The SiLKŪ dielectric material is then applied at block 106. In order to improve planarity, as discussed above, the relative humidity of the coater bowl is set below about 40%, and preferably below about 35% so that the solvents associated therewith may evaporate more quickly. Furthermore, the duration of the spin-on coating process is set to about 12 to about 16 seconds, thereby reducing the opportunity for the SiLKŪ material to shift unevenly across structures on the wafer. It will be noted at this point that the additional step of a high-speed spin dry is eliminated. In doing so, the lateral shifting is reduced. Then, to remove any remaining solvent, method 100 then proceeds to block 108 for an integrated hotplate bake at about 310° C. It will also be noted that an edgebead removal has not yet taken place, because the hotplate bake performs the solvent drying in lieu of a spin dry step.
Once the solvents are dried at block 108, method 100 then proceeds to a PGMEA edge bead removal at block 110. Because the remaining areas of the wafer have been dried, however, the application of PGMEA to the edge beads is done in a targeted manner. In other words, the PGMEA is applied only at the outer areas of the wafer where the edge beads have formed. Thus, this edge bead removal process produces crisp edge removal. Finally, at block 112, the wafer is cured at about 400° C.
FIG. 4 illustrates the results of the application and formation of a dielectric layer in accordance with the above described method. As can be seen, the quicker drying SiLKŪ polymer 30, coupled with a reduction in overall high-speed spin duration, causes a significant decrease in the stretching of the polymer wave 36, with the wave 36 having a reduced wavelength λ2 of about 20-50 μm. Additionally, it can be seen that there is a minimal displacement d2 of the peak of the wave 36 from step height 38. In turn, this improves the overall planarity of the dielectric film 30. Furthermore, as is apparent, the amplitude of the polymer wave 36 has been significantly reduced as a result of a thicker promoter layer 35. However, the overall thickness of promoter layer 35 is not so large as to have a detrimental impact upon other process integration steps. Rather, promoter layer 35 provides a smoother transition for the polymer layer 30 as it ascends step height 38 to cover layer 40 during spin-on.
While the invention has been described with reference to a preferred embodiment, it will be understood by those skilled in the art that various changes may be made and equivalents may be substituted for elements thereof without departing from the scope of the invention. In addition, many modifications may be made to adapt a particular situation or material to the teachings of the invention without departing from the essential scope thereof. Therefore, it is intended that the invention not be limited to the particular embodiment disclosed as the best mode contemplated for carrying out this invention, but that the invention will include all embodiments falling within the scope of the appended claims.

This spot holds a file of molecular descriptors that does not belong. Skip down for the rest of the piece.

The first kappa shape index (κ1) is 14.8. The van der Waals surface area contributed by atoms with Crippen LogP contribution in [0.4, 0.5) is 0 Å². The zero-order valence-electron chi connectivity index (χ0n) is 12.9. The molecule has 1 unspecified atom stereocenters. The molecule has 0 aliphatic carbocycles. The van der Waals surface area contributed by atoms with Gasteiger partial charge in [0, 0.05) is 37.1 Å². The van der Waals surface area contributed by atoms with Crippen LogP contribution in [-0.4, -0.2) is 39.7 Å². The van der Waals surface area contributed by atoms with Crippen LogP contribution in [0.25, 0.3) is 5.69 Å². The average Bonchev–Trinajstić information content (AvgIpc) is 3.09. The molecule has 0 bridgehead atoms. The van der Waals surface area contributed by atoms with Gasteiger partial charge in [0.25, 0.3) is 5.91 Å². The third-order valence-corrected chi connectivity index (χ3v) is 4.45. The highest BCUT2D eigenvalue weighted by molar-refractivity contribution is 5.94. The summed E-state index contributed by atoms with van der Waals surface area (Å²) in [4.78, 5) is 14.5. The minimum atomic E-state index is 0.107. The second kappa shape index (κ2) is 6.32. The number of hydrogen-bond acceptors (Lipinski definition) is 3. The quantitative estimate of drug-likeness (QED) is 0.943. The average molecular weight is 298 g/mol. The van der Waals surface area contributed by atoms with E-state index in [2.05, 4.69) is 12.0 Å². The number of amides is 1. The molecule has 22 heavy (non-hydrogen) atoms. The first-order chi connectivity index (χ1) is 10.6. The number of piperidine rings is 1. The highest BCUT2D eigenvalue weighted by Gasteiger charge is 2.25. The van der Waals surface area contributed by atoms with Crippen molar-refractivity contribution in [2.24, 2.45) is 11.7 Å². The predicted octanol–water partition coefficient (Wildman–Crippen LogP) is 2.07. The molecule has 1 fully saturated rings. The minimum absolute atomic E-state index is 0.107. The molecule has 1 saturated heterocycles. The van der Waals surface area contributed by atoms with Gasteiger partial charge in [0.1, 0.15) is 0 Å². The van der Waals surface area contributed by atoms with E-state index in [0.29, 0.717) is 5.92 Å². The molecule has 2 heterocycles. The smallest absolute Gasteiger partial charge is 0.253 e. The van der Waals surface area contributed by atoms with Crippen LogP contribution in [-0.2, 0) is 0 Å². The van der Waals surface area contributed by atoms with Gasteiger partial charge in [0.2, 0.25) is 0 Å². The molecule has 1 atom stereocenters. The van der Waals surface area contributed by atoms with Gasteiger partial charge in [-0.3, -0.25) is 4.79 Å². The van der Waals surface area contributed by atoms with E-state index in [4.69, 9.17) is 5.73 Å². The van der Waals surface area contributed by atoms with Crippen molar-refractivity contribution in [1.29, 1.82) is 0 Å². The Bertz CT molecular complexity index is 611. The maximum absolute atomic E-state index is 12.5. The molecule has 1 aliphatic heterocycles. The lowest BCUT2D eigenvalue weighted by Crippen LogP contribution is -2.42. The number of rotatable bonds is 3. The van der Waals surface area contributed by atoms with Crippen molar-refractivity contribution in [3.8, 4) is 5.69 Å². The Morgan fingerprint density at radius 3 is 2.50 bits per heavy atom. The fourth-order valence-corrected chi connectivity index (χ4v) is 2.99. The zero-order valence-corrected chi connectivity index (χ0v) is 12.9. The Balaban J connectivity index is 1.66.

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|1||"SiLK* Semiconductor Dielectric Resins: Products-Product Families" The Dow Chemical Company 1995-2000, http://www.dow.com/silk/products/index.htm.|
|2||"SiLK* Semiconductor Dielectric Resins: Products-SiLK I Semiconductor Dielectric" The Dow Chemical Company 1995-2000, http://www.dow.com/silk/products/silki.htm.|
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|6||AP4000 Adhesion Promoter, Dow Chemical Company.|
|7||E.O. Shaffer II, "Fracture Mechanics of Thin Film Dielectrics," Sep. 2000.|
|8||E.O. Shaffer II, K.E. Howard, M.E. Mills, and P.H. Townsend, "On the Mechanical Integrity of Ultra-Low Dielectric Constant Materials for Use in BEOL Structures," Apr. 25, 2000, pp. 1-24.|
|9||Material Safety Data Sheet for XU 35114 Series of Developmental SiLK* I Semiconductor Dielectrics, pp. 1-9.|
|10||Material Safety Data Sheet for XU 35116 Series of Developmental SiLK* H Semiconductor Dielectrics, pp. 1-9.|
|11||Material Safety Data Sheet for XU 35117.00 Developmental Adhesion Promoter AP4000, pp. 1-8.|
|12||SiLK H Semiconductor Dielectric, Dow Chemical Company.|
|13||SiLK* I Semiconductor Dielectric, Dow Chemical Company.|
|U.S. Classification||438/782, 438/628, 438/644, 257/783, 257/E21.243, 257/E21.259, 427/372.2, 438/654, 257/E21.242|
|International Classification||H01L21/3105, H01L21/312|
|Cooperative Classification||Y10T428/31504, H01L21/31058, H01L21/312, H01L21/31051, Y10T428/29|
|European Classification||H01L21/3105B, H01L21/3105P, H01L21/312|
|Oct 2, 2001||AS||Assignment|
Owner name: UNITED MICROELECTRONICS CO., TAIWAN
Free format text: ASSIGNMENT OF ASSIGNORS INTEREST;ASSIGNOR:LIU, CHIH-CHIEN;REEL/FRAME:012264/0420
Effective date: 20011002
Owner name: INTERNATIONAL BUSINESS MACHINES CORPORATION, NEW Y
Free format text: ASSIGNMENT OF ASSIGNORS INTEREST;ASSIGNORS:RESTAINO, DARRYL D.;HEDRICK, JEFFREY C.;FITZSIMMONS, JOHN A.;AND OTHERS;REEL/FRAME:012264/0422;SIGNING DATES FROM 20010817 TO 20010829
|Jul 3, 2003||AS||Assignment|
Owner name: INTERNATIONAL BUSINESS MACHINES CORPORATION, NEW Y
Free format text: ASSIGNMENT OF ASSIGNORS INTEREST;ASSIGNORS:RESTAINO, DARRYL D.;HEDRICK, JEFFREY C.;FITZSIMMONS, JOHN A.;AND OTHERS;REEL/FRAME:013773/0876;SIGNING DATES FROM 20010817 TO 20010829
Owner name: UNITED MICROELECTRONICS CO., TAIWAN
Free format text: ASSIGNMENT OF ASSIGNORS INTEREST;ASSIGNOR:LIU, CHIH-CHIEN;REEL/FRAME:013773/0899
Effective date: 20011002
|Jan 10, 2007||FPAY||Fee payment|
Year of fee payment: 4
|Jun 6, 2011||REMI||Maintenance fee reminder mailed|
|Oct 28, 2011||LAPS||Lapse for failure to pay maintenance fees|
|Dec 20, 2011||FP||Expired due to failure to pay maintenance fee|
Effective date: 20111028